Academic All-Stars urged to remember their values

David Ambler, a former Kansas University vice provost for student services, threw down a challenge to some of the area’s top high school students.

“So what? What’s the big deal? Who do you think you are? What’s next?” Ambler asked the 10 members of the 2006 Journal-World Academic All-Star Team who had gathered for a special recognition luncheon Wednesday at the Hereford House, 4931 W. Sixth St.

He reminded the students and their parents about recent corporate scandals in the nation. Several business leaders now find themselves in trouble after promising young careers.

Now, as the all-star students aim for college, they must seek to develop character, integrity, respect for others and humility, Ambler told them.

“These are several characteristics that you better have, or life might be a little bit more difficult,” he said.

The students already have long records of achievement. If they take what Ambler said to heart, they will be packing quite a punch.

All 10 students have 4.0 grade-point averages.

2006 Area Academic All-Stars, from left, are Carly Sakumura, Lawrence High School, seated, Allegra Fisher, Perry-Lecompton High School, Megan Ballock, Eudora High School, Eric Anderson, Ottawa High School, Cody Heston, Oskaloosa High School, Brenna Daldorph, Lawrence High School, Boing Zhang, Lawrence Free State High School, Lynne Lammers, Baldwin High School, seated foreground, Lilly Varner, Santa Fe Trail High School and Amanda Frederick, Lawrence Free State High School.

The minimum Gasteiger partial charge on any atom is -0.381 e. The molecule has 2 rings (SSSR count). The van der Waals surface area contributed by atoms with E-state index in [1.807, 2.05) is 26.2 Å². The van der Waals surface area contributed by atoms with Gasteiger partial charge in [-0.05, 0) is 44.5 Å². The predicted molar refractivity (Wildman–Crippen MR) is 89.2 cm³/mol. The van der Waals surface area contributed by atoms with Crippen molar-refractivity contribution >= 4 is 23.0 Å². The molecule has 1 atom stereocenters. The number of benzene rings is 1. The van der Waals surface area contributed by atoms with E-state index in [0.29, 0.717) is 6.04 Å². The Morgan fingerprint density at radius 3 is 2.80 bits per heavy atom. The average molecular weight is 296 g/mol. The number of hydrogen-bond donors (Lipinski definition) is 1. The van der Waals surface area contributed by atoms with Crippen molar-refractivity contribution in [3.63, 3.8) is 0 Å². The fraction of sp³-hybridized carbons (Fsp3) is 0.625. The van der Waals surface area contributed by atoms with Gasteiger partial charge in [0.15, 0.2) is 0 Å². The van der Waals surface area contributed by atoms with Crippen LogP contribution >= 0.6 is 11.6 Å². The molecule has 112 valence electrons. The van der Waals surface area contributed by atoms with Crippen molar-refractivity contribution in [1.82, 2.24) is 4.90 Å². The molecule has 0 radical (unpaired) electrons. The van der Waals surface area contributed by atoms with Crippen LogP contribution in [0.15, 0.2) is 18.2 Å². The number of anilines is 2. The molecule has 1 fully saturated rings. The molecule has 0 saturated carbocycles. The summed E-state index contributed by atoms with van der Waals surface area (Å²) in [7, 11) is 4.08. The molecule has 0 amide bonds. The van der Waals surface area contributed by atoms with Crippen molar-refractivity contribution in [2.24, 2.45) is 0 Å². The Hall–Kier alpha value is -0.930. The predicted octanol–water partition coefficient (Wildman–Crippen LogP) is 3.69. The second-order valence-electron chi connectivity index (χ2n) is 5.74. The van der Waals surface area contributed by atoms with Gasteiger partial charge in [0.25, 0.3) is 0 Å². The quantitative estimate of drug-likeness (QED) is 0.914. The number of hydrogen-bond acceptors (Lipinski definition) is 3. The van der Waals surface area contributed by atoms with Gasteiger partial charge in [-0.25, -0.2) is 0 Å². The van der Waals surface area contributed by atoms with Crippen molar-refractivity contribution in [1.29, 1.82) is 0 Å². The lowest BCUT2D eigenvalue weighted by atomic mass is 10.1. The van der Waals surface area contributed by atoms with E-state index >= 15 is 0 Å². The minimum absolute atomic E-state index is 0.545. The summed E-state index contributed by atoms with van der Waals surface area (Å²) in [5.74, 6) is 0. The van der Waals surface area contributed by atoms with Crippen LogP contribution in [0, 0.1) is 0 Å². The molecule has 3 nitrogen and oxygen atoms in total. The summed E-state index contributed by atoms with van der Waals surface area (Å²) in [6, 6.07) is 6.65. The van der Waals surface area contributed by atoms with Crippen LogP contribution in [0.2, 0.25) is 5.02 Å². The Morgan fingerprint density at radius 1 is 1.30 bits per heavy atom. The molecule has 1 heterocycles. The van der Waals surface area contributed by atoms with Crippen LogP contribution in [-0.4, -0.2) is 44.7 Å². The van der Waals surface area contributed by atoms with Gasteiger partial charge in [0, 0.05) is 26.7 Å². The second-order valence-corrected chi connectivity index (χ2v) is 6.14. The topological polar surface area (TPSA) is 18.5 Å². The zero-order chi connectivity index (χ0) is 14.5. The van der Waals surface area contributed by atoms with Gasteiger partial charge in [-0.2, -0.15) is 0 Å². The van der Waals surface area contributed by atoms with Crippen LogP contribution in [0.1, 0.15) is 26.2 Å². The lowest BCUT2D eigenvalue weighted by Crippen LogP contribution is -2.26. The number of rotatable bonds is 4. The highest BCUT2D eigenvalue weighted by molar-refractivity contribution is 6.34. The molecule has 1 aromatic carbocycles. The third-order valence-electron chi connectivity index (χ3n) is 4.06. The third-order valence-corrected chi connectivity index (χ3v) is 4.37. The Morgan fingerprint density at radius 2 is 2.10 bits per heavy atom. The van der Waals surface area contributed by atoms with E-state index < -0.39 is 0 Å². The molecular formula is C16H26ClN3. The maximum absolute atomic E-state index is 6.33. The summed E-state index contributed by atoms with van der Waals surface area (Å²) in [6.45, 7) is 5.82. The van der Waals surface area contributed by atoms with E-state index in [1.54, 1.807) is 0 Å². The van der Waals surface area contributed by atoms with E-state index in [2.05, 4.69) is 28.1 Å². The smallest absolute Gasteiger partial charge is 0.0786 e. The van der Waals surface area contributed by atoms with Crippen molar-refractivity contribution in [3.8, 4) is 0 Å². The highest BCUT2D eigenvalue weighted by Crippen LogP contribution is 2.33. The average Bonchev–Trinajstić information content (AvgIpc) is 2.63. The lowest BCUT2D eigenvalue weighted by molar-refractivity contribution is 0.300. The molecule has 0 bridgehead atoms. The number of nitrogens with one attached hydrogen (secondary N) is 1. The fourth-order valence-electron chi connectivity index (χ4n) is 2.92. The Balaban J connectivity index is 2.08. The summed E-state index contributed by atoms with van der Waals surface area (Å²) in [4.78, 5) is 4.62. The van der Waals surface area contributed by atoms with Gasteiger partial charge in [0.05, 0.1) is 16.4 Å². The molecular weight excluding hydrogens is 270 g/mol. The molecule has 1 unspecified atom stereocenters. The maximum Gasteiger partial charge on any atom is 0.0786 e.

The winners are Eric Anderson, Ottawa High School; Carly Sakumura and Brenna Daldorph, Lawrence High School; Amanda Frederick and Boning Zhang, Free State High School; Allegra Fisher, Perry-Lecompton High School; Lilly Varner, Santa Fe Trail High School; Cody Heston, Oskaloosa High School; Megan Ballock, Eudora High School; and Lynne Lammers, Baldwin High School.

Three judges selected the winners from among 40 high school seniors nominated for the newspaper’s 10th annual team based on academics, test scores, extracurricular activities, community involvement and an essay written by each on how they would spend $10 million.

Judge Tim Bengston, a Kansas University journalism professor, said the winners all turned in thoughtful essays. Their plans for the money also generally benefited others rather than themselves, he said.

David Ziegler, dean of College of Baker University, left, and Bob Harrington, professor of psychology and research in education at KU, both helped judge this year's academic All-Star's entries.

“They had a perspective that was a little bit more global. Their essays were well put together, and I could tell they had fun doing it,” Bengston said.

The other judges were Rand Ziegler, Baker University interim vice president and dean of the college of arts and sciences, and Robert Harrington, a KU professor in the Department of Psychology and Research in Education.

Each All-Star received a backpack and a certificate.